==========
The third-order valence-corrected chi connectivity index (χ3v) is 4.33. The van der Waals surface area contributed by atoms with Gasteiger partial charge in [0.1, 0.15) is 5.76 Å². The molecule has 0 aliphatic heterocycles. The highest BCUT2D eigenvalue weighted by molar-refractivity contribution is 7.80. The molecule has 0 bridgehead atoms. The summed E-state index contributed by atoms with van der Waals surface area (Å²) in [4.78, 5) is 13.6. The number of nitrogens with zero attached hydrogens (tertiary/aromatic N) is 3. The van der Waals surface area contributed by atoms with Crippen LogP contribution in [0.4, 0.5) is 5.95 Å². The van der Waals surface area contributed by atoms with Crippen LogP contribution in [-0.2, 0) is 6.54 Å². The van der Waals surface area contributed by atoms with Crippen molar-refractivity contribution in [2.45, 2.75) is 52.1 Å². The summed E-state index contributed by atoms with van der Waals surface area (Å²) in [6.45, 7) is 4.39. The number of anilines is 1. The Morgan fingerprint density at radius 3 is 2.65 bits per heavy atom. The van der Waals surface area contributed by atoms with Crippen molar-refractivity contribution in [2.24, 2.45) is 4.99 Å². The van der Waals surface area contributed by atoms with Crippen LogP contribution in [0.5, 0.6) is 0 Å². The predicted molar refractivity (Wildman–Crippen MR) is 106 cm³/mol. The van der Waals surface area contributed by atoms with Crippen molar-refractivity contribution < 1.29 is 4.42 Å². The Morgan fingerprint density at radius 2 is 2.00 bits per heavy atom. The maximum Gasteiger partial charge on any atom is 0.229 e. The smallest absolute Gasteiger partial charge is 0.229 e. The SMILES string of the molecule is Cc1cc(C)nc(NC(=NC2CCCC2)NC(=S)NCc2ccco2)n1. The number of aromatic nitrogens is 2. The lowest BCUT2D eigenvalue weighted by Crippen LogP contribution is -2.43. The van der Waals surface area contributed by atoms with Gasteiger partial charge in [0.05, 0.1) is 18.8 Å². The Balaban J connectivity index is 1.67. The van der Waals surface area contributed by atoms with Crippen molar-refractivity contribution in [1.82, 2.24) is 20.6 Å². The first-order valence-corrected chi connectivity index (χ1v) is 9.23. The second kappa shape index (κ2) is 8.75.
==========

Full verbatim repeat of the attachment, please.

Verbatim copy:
The third-order valence-corrected chi connectivity index (χ3v) is 4.33. The van der Waals surface area contributed by atoms with Gasteiger partial charge in [0.1, 0.15) is 5.76 Å². The molecule has 0 aliphatic heterocycles. The highest BCUT2D eigenvalue weighted by molar-refractivity contribution is 7.80. The molecule has 0 bridgehead atoms. The summed E-state index contributed by atoms with van der Waals surface area (Å²) in [4.78, 5) is 13.6. The number of nitrogens with zero attached hydrogens (tertiary/aromatic N) is 3. The van der Waals surface area contributed by atoms with Crippen LogP contribution in [0.4, 0.5) is 5.95 Å². The van der Waals surface area contributed by atoms with Crippen LogP contribution in [-0.2, 0) is 6.54 Å². The van der Waals surface area contributed by atoms with Crippen molar-refractivity contribution in [2.45, 2.75) is 52.1 Å². The summed E-state index contributed by atoms with van der Waals surface area (Å²) in [6.45, 7) is 4.39. The number of anilines is 1. The Morgan fingerprint density at radius 3 is 2.65 bits per heavy atom. The van der Waals surface area contributed by atoms with Crippen molar-refractivity contribution in [2.24, 2.45) is 4.99 Å². The van der Waals surface area contributed by atoms with Crippen LogP contribution in [0.5, 0.6) is 0 Å². The predicted molar refractivity (Wildman–Crippen MR) is 106 cm³/mol. The van der Waals surface area contributed by atoms with Crippen molar-refractivity contribution < 1.29 is 4.42 Å². The Morgan fingerprint density at radius 2 is 2.00 bits per heavy atom. The maximum Gasteiger partial charge on any atom is 0.229 e. The smallest absolute Gasteiger partial charge is 0.229 e. The SMILES string of the molecule is Cc1cc(C)nc(NC(=NC2CCCC2)NC(=S)NCc2ccco2)n1. The number of aromatic nitrogens is 2. The lowest BCUT2D eigenvalue weighted by Crippen LogP contribution is -2.43. The van der Waals surface area contributed by atoms with Gasteiger partial charge in [0.05, 0.1) is 18.8 Å². The Balaban J connectivity index is 1.67. The van der Waals surface area contributed by atoms with Crippen molar-refractivity contribution in [1.82, 2.24) is 20.6 Å². The first-order valence-corrected chi connectivity index (χ1v) is 9.23. The second kappa shape index (κ2) is 8.75.